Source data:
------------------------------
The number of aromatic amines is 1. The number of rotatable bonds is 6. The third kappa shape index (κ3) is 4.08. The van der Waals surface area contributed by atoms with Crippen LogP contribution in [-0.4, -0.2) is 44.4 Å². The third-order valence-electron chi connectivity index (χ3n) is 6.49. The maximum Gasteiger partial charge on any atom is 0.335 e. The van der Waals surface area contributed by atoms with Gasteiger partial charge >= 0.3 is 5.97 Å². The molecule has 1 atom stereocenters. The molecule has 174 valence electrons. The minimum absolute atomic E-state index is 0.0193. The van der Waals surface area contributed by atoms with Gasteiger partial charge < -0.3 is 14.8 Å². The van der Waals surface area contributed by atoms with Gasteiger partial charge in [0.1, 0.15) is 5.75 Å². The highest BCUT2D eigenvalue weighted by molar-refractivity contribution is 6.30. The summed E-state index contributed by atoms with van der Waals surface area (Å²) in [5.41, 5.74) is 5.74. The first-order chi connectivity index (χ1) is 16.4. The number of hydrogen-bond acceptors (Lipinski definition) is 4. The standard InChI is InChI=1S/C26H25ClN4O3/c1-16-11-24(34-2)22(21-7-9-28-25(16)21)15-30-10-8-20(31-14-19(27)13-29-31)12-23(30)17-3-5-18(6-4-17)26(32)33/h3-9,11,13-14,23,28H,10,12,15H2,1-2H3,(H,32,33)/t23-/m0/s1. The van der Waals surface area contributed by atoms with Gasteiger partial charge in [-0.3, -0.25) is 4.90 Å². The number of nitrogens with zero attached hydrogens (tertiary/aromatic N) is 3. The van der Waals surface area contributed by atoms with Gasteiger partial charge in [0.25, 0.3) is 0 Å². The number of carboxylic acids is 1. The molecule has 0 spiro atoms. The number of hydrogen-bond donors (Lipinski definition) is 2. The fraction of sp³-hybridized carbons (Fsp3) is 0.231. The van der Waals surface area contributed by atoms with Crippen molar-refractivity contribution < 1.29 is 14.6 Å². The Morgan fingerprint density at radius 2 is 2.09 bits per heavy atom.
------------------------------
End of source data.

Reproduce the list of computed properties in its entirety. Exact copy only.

The number of aromatic amines is 1. The number of rotatable bonds is 6. The third kappa shape index (κ3) is 4.08. The van der Waals surface area contributed by atoms with Crippen LogP contribution in [-0.4, -0.2) is 44.4 Å². The third-order valence-electron chi connectivity index (χ3n) is 6.49. The maximum Gasteiger partial charge on any atom is 0.335 e. The van der Waals surface area contributed by atoms with Gasteiger partial charge >= 0.3 is 5.97 Å². The molecule has 1 atom stereocenters. The molecule has 174 valence electrons. The minimum absolute atomic E-state index is 0.0193. The van der Waals surface area contributed by atoms with Gasteiger partial charge < -0.3 is 14.8 Å². The van der Waals surface area contributed by atoms with Gasteiger partial charge in [0.1, 0.15) is 5.75 Å². The highest BCUT2D eigenvalue weighted by molar-refractivity contribution is 6.30. The summed E-state index contributed by atoms with van der Waals surface area (Å²) in [5.41, 5.74) is 5.74. The first-order chi connectivity index (χ1) is 16.4. The number of hydrogen-bond acceptors (Lipinski definition) is 4. The standard InChI is InChI=1S/C26H25ClN4O3/c1-16-11-24(34-2)22(21-7-9-28-25(16)21)15-30-10-8-20(31-14-19(27)13-29-31)12-23(30)17-3-5-18(6-4-17)26(32)33/h3-9,11,13-14,23,28H,10,12,15H2,1-2H3,(H,32,33)/t23-/m0/s1. The van der Waals surface area contributed by atoms with Gasteiger partial charge in [-0.3, -0.25) is 4.90 Å². The number of nitrogens with zero attached hydrogens (tertiary/aromatic N) is 3. The van der Waals surface area contributed by atoms with Gasteiger partial charge in [0.25, 0.3) is 0 Å². The number of carboxylic acids is 1. The molecule has 0 spiro atoms. The number of hydrogen-bond donors (Lipinski definition) is 2. The fraction of sp³-hybridized carbons (Fsp3) is 0.231. The van der Waals surface area contributed by atoms with Crippen molar-refractivity contribution < 1.29 is 14.6 Å². The Morgan fingerprint density at radius 2 is 2.09 bits per heavy atom.